The Independent Commission Against Corruption (ICAC), Hong Kong’s corruption watchdog, has been rated least popular among Hong Kong’s disciplinary forces in a University of Hong Kong poll.

Results for the past eight rounds of polling. Photo: HKUPOP screenshot.

The figures released on Tuesday by the University put the net satisfaction rate of the ICAC at 30.1 per cent, lowest among the nine disciplinary forces. The bottommost position was long held by the police force.

The net satisfaction rate for the police force was at 38.3 per cent, the highest since the pro-democracy Occupy protests in 2014 when satisfaction rate was at 20.9 per cent. The police force’s satisfaction rating rose ever since.

The Fire Services Department continues to top the chart.

The survey interviewed 1,000 people over the phone between November 21 to 24. The University of Hong Kong regularly conducts polls on public satisfaction with Hong Kong’s disciplinary forces once every six months.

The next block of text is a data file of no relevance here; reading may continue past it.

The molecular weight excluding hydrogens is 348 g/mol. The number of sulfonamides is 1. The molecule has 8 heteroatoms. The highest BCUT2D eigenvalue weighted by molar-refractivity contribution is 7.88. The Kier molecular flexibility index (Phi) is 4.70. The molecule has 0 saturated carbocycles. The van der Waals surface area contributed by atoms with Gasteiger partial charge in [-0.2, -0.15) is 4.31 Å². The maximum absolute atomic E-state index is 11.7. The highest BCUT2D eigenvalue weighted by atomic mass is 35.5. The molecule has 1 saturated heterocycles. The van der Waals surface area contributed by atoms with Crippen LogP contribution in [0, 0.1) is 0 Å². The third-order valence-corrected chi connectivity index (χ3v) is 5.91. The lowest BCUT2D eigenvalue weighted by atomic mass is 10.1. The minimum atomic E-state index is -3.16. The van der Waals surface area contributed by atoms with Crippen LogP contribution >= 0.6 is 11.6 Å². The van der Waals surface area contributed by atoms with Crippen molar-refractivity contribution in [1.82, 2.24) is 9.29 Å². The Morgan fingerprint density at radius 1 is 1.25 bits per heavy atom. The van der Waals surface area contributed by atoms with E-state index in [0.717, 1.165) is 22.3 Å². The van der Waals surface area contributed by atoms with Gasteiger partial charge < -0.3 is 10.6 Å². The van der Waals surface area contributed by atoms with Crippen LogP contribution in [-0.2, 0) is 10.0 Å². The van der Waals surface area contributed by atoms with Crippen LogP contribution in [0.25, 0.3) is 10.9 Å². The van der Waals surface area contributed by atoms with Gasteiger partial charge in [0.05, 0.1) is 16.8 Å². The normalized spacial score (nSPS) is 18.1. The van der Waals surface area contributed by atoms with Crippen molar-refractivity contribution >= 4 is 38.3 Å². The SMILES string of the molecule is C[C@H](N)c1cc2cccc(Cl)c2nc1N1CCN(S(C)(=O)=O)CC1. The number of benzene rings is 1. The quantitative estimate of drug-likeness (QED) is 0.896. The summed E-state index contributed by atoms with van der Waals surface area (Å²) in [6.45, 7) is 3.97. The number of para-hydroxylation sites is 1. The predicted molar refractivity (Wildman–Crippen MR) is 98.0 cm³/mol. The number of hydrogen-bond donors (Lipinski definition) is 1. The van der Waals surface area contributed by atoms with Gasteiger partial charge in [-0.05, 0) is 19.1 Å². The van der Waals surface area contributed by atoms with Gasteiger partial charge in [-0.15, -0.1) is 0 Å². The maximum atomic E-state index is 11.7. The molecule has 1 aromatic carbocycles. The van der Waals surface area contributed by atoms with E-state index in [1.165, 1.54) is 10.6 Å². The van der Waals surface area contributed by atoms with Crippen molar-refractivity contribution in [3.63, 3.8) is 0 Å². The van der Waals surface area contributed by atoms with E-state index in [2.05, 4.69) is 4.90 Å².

Calls for resignation

Democratic Party lawmaker Lam Cheuk-ting, who was an investigator at the ICAC, said he was “saddened to see the ICAC’s 40 years of globally established reputation come under threat.” He called for the resignation of ICAC commissioner Simon Peh Yun-lu. Lam blamed Peh for destroying the public’s confidence in the Commission, citing incidents that happened under Peh’s watch such as the removal of Rebecca Li Bo-lan as acting Head of Operations.

Li was involved in investigations into the Chief Executive’s controversial HK$50m payment from Australian firm UGL.

Lam Cheuk-ting (left) and Simon Peh (right).

Lam also criticised former ICAC commissioner Timothy Tong Hin-ming. Tong previously came under investigation in 2013 over lavish expenditure while he was the head of the corruption watchdog. Criminal charges against Tong were dropped earlier this year due to insufficient evidence.

Stanley is a Media and Communications graduate from Goldsmiths College in London. He takes particular interest in visual journalism, having produced photographic and video work on a number of social and political issues. He has also interned at the current affairs service of RTHK’s TV division.